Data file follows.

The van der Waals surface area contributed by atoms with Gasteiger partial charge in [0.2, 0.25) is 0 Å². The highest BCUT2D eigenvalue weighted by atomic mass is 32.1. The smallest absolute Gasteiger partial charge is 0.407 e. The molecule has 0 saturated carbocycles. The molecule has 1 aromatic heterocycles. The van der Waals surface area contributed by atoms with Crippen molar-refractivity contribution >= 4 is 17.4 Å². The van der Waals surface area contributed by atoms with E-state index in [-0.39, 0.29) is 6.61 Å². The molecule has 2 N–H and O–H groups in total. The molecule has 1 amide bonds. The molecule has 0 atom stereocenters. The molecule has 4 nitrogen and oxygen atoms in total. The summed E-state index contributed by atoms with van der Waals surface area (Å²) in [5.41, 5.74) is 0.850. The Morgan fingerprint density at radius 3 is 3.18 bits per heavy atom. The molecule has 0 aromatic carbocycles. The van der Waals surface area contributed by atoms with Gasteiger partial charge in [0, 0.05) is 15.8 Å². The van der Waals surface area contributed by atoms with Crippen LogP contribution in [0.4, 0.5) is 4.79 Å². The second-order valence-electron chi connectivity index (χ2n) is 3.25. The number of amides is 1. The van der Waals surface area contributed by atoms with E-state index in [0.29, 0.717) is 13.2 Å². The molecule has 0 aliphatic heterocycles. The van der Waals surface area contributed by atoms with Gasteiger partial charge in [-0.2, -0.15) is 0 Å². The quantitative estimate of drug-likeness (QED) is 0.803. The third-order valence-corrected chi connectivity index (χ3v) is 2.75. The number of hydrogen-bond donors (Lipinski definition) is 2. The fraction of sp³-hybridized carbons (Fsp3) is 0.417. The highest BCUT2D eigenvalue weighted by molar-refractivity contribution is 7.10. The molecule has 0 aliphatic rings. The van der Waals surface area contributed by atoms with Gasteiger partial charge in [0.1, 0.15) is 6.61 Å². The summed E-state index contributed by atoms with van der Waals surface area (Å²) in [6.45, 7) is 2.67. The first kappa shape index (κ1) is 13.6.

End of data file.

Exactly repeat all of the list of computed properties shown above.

The van der Waals surface area contributed by atoms with Gasteiger partial charge in [0.2, 0.25) is 0 Å². The highest BCUT2D eigenvalue weighted by atomic mass is 32.1. The smallest absolute Gasteiger partial charge is 0.407 e. The molecule has 0 saturated carbocycles. The molecule has 1 aromatic heterocycles. The van der Waals surface area contributed by atoms with Crippen molar-refractivity contribution >= 4 is 17.4 Å². The van der Waals surface area contributed by atoms with E-state index in [-0.39, 0.29) is 6.61 Å². The molecule has 2 N–H and O–H groups in total. The molecule has 1 amide bonds. The molecule has 0 atom stereocenters. The molecule has 4 nitrogen and oxygen atoms in total. The summed E-state index contributed by atoms with van der Waals surface area (Å²) in [5.41, 5.74) is 0.850. The Morgan fingerprint density at radius 3 is 3.18 bits per heavy atom. The molecule has 0 aromatic carbocycles. The van der Waals surface area contributed by atoms with Gasteiger partial charge in [0, 0.05) is 15.8 Å². The van der Waals surface area contributed by atoms with Crippen LogP contribution in [0.4, 0.5) is 4.79 Å². The second-order valence-electron chi connectivity index (χ2n) is 3.25. The number of amides is 1. The van der Waals surface area contributed by atoms with E-state index in [0.29, 0.717) is 13.2 Å². The molecule has 0 aliphatic heterocycles. The van der Waals surface area contributed by atoms with Gasteiger partial charge in [-0.2, -0.15) is 0 Å². The quantitative estimate of drug-likeness (QED) is 0.803. The third-order valence-corrected chi connectivity index (χ3v) is 2.75. The number of hydrogen-bond donors (Lipinski definition) is 2. The fraction of sp³-hybridized carbons (Fsp3) is 0.417. The highest BCUT2D eigenvalue weighted by molar-refractivity contribution is 7.10. The molecule has 0 aliphatic rings. The van der Waals surface area contributed by atoms with Gasteiger partial charge in [0.1, 0.15) is 6.61 Å². The summed E-state index contributed by atoms with van der Waals surface area (Å²) in [6.45, 7) is 2.67. The first kappa shape index (κ1) is 13.6.